In fact, they've shown their willingness to navigate their real products around the fictional brands of the Simpsons' hometown of Springfield. That's why 7-Eleven stores around the country, for instance, are selling not only Squishees, but also the cola, comic books and cereal brands of the Simpsons' world.

    "If we worked to place a product in the movie, a consumer sees it for a few seconds," says Doug Foster, vice president of marketing and chief marketing officer at 7-Eleven Inc., a unit of Japan's Seven & I Holdings Co. "But if we turn it around, a store within the movie comes to life. And then people are making a choice to come to 7-Eleven."

    The Simpsons film is being distributed — and heavily marketed across all forms of media — by News Corp.'s Twentieth Century Fox. Indeed, much of the Fox marketing campaign for the $70-million movie has served to energize moviegoers about a brand that's been in the popular culture for nearly two decades.

    "We had to come up with something different for this movie because everyone is used to the standard promotions," says Pam Levine, co-president, domestic theatrical marketing for Twentieth Century Fox.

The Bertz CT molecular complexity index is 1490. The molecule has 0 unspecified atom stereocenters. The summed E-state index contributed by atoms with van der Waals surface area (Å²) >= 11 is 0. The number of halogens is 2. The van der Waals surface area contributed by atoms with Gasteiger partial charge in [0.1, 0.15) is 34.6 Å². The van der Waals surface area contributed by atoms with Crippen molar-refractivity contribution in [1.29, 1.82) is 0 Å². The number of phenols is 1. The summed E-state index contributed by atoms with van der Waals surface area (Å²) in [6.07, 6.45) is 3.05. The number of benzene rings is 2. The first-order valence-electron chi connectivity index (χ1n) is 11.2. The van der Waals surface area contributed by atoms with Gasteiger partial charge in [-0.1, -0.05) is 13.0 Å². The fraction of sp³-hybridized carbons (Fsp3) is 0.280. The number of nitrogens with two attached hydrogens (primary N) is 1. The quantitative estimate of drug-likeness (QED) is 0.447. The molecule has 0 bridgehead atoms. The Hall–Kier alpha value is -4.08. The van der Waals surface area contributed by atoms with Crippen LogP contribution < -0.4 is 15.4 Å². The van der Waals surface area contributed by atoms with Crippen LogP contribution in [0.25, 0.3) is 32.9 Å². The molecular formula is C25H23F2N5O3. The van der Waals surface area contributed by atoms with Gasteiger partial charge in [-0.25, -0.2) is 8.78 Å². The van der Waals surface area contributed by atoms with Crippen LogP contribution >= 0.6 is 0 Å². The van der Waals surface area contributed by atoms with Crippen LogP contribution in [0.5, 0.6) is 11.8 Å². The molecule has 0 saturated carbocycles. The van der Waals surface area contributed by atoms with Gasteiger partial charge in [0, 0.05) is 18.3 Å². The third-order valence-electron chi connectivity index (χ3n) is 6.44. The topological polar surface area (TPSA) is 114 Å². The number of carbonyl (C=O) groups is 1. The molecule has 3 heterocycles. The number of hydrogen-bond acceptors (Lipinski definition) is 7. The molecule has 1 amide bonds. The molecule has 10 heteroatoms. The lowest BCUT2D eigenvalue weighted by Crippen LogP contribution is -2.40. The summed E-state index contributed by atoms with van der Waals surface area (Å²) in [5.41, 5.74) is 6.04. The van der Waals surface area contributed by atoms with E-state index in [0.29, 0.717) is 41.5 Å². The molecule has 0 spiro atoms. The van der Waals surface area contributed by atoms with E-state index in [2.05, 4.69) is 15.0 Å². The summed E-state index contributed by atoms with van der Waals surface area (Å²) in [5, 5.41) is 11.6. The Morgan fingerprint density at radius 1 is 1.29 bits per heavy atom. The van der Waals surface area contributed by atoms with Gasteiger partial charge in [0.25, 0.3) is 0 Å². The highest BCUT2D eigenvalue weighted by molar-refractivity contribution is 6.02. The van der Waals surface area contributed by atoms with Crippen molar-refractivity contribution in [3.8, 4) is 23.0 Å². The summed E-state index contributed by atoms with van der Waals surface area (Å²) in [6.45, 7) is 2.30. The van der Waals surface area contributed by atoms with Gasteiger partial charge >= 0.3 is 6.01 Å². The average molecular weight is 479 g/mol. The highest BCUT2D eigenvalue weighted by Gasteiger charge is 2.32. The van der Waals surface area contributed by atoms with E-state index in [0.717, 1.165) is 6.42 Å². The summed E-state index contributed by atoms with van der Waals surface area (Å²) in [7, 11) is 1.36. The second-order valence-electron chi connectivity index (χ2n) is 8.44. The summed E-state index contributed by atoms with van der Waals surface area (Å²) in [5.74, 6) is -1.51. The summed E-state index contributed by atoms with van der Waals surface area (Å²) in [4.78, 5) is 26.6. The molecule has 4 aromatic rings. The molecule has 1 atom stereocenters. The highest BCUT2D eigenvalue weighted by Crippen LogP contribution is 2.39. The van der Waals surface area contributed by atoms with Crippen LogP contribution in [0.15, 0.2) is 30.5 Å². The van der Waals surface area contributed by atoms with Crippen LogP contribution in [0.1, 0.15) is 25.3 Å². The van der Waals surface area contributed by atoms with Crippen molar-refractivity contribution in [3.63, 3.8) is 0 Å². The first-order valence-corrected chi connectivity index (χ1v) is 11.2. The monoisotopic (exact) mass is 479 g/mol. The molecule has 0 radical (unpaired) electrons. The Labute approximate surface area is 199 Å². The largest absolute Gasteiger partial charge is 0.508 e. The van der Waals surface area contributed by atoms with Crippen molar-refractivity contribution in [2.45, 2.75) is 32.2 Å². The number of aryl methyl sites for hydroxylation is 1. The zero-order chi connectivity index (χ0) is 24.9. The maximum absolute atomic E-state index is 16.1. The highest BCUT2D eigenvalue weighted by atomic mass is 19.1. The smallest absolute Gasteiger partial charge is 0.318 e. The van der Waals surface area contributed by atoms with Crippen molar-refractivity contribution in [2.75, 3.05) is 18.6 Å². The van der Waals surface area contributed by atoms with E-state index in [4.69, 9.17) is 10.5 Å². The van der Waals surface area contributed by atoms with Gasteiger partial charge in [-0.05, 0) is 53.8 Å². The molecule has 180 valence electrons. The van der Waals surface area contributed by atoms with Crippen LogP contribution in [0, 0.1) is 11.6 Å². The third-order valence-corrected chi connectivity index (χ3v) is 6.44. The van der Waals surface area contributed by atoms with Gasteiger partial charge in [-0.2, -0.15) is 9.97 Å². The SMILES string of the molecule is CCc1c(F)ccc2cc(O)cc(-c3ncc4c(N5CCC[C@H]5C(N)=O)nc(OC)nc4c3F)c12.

Ms. Levine says there was no shortage of promotional partners who "came out of the woodwork" hoping to team up with the studio. "We chose partners who we felt really fit with The Simpsons and 7-Eleven is a great example."

    Unlike 7-Eleven, Burger King, which has previously done promotions with "The Simpsons," hasn't added any fictional products to its menu, but it does allow its Whopper to be compared to the Krusty Burger of the animated show in new television commercials for Burger King. The Simpsons' Krusty the Clown character plugs his fictional burger, going as far as punching the Burger King mascot while telling viewers "Don't buy the Whopper." In a separate commercial, Homer Simpson, the patriarch of the dysfunctional cartoon family, raves about the Double Whopper but makes no reference to the Krusty Burger.

    Miami-based Burger King also has a Web site that allows users to turn photographs of themselves into animated "Simpsonized" images. Amid widespread complaints about difficulties with the Web site, a company official says problems are related to overwhelming demand and that the company is working to reduce the wait time.